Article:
|Ethnicity||Dangbon = Dalabon|
Dalabon is a Gunwinyguan language of Arnhem Land, Australia. It is a severely endangered language, with perhaps as few as three fluent speakers remaining as of 2018. Dalabon is also known as Dangbon (the Kune or Mayali name), Ngalkbun (the Jawoyn name), and Buwan (the Rembarrnga name).
Dalabon belongs to the Gunwinyguan languages branch of the Australian languages, its nearest relatives are Kunwinjku, Kune, Mayali (varieties often grouped together as Bininj Kunwok) and Kunbarlang. Its next closest relatives are Rembarrnga, and other languages within the Gunwinyguan family, including Jawoyn, Ngalakgan, Ngandi, Wubuy, and Enindhilyakwa.
Dalabon has no official status. Local schools spent years to hold sporadic programs teaching Dalabon, but these operations didn't receive enough governmental support. Therefore, the condition of programs is still vulnerable.
Given the limited number of Dalabon speakers, the study of dialects has become challenging to investigate. Speakers recall a distinction between two different types of speech, dalabon-djurrkdjurrk ("fast", "lively") and dalabon-murduk ("articulate"). However, no significant difference has been found between the two speeches.
There are 22 or 23 phonemic consonants in Dalabon, depending on the phonemic status of /h/. A table containing the consonant phonemes is given below with their orthographic representation (in angle brackets).
|Stops||Lenis (short)||⟨k⟩ /k/||⟨b⟩ /p/||⟨d⟩ t||⟨rd⟩ /ʈ/||⟨dj⟩ /c/||⟨h⟩ /ʔ/|
|Fortis (long)||⟨kk⟩ /kː/||⟨bb⟩ /pː/||⟨dd⟩ /tː/||⟨rdd⟩ /ʈː/||⟨djj⟩ /cː/|
|Nasal||⟨ng⟩ /ŋ/||⟨m⟩ /m/||⟨n⟩ /n/||⟨rn⟩ /ɳ/||⟨nj⟩ /ɲ/|
|Lateral||⟨l⟩ /l/||⟨rl⟩ /ɭ/|
|Rhotic||⟨rr⟩ /r/||⟨r⟩ /ɻ/|
|Semi-vowel||⟨w⟩ /w/||⟨y⟩ /j/|
There are 6 vowels in Dalabon. A table containing the vowel phonemes is given below with their orthographic representation (in angle brackets).
|High||⟨i⟩ /i/||⟨û⟩ /ɨ/||⟨u⟩ /u/|
|mid||⟨e⟩ /e/||⟨o⟩ /o/|
Dalabon restricts the trilled [r] and long stops to only occur word-internally. Constraints regarding the edges of a phonological word also limit the glottal stop [ʔ] from occurring word-initially.
The syllable structure of Dalabon is CV(C)(C)(C), or more specifically:
CV(L)(N)(h) or CV(L)(S)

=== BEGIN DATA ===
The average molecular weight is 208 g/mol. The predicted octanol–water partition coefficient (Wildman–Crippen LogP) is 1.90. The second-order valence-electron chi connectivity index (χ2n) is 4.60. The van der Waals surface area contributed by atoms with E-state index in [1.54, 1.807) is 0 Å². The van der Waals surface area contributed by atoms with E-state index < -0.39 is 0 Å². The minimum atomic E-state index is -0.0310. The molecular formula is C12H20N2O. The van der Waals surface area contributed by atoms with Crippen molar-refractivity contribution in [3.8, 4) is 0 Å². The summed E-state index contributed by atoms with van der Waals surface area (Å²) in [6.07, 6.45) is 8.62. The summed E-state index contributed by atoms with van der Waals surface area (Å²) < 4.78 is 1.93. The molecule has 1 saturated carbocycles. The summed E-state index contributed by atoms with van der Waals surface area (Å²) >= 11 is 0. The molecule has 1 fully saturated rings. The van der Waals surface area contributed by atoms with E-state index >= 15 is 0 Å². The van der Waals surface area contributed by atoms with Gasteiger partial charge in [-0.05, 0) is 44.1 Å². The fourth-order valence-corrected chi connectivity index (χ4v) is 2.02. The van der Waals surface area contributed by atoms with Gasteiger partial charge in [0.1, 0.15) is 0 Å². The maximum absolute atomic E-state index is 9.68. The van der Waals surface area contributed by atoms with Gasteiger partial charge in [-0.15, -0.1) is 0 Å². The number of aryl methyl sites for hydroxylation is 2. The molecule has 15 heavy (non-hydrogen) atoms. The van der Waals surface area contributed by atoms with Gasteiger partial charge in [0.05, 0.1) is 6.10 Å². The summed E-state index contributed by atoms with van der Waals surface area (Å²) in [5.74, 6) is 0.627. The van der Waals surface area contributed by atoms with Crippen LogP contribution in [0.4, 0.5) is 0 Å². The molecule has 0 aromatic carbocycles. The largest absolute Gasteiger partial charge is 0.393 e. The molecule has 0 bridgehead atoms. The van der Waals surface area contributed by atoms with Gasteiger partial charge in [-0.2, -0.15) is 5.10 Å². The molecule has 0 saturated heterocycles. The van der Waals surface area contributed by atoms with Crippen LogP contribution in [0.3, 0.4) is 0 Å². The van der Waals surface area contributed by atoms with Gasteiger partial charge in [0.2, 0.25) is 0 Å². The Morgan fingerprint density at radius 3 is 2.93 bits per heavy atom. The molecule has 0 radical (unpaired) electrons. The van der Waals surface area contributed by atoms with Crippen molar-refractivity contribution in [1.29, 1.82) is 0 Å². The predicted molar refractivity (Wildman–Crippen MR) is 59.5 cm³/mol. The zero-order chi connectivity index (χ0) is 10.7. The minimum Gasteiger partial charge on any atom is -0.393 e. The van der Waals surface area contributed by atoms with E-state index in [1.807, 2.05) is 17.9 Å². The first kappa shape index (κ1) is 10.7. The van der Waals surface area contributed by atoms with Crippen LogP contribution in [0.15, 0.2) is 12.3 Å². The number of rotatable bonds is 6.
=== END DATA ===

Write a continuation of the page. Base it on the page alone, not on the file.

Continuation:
Such complex codas are not unusual, and all combinations are enumerated as follows (words and translations taken from the dictionary).
"native bee sp."
|kolb /kolp/||kalngbuy /kalŋ.buj/||kolh-no /kolʔ.no/
"(to) fall out"
"(to) be accustomed to"
"hop of a riverine wallaby"
|rr_|| kerrkban /kerk.ban/
"(to) tell lies"
"sorcerer, clever man"
"top (of something)"
|r_||berk /beɻk/||wirbmang /wiɻp.maŋ/
"(to) pull out from flesh"
"devil, white person"
"(to) gobble up"
Dalabon has a pattern of eliding unstressed vowels and unstressed syllables. For example, the word /'cabale/ 'shoulder blade' is often realized as ['cable].
The location of phrasal stress in Dalabon appears one or two peaks with an initial rise into the first peak at the left edge of the constituent and a final fall at the right edge of the constituent.
Although there is no complete grammatical description of the language, a number of aspects of Dalabon grammar have been described, including its bound pronominal system, polysynthetic word structure, verb conjugations, the use of subordination strategies, nominal subclasses, the demonstrative system, and the use of optional ergativity.
The structure of Dalabon verbs:
|Obj pron||Subj pron||SURB||SEQ||CAUS||MISC||BEN/INST||MISC||GIN||BPIN||NUM||COM||STEM||RR||TAM||Case|
SEQ: sequential ‘and then’
misc: various adverbial type prefixes
BEN: benefactive applicative
gin: ‘generic’ incorporated nouns
bpin: ‘body part’ incorporated nouns
num: ‘number’ prefixes
COM: comitative applicative
TAM: tense/aspect mood
The diminutive enclitic =wurd is derived from noun wurd 'woman's child', its reduplication wurdurd means 'child'. wurd can attach to most word classes and functions in 3 ways of meaning: to denote small objects, to add emotional connotations and to serve as pragmatic functions (especially for interactional softening). The examples are shown below.
Bad-dulum-no=wurd kanidjah ka-h-di.
stone-hill-fill=DIM there 3SG-R-stand/be.PRS
'There is a small stone hill there.' Unknown glossing abbreviation(s) (help);
'Oh, he fell over poor fellow.' Unknown glossing abbreviation(s) (help);
Dalabon is a head-marking language. Dalabon has limited use of subordinate clauses, but it has a distinctive subordination strategy, which is to attach pronominal prefixes to the verb, and marked verbs are used for subordinate clause functions
subordinate1: the unmarked form of prefixes to show subordinate status, used when the status is overt by other means.
subordinate2: used when prefixes are the only way to show subordination.
dis: disharmonic, meaning odd-numbered generations.
Examples are shown below:
‘..because there were so many of them.’
‘we heard his(dingo's) voice as we were sleeping.’
karrkkany ka-h-ngun kaye-do-n.
hawk.sp. 3/3l-REAL-eat.PRES 3.SUBORD-die-PRES
‘the hawk eats animals that die.’
|bim||"picture"||kolh-no||"liquid"||wadda||"home, house, camp"|
|bonj||"O.K."||kunj||"kangaroo"||walu-no||"the absolute law"|
|burrama||"good, healthy"||langu||"hand/finger"||wokan||"speak, talk, tell, name, evoke, communicate"|
|dulum||"hill"||men-no||"conscience, the thoughts of a living creature"||yabok||"sister"|
|kardu||"maybe"||mey||"(veget.) food"||yang||"language, speech, what one says"|
|kirribruk||"true, real, honest, fair, generous"||Ngurrurdu||"emu"|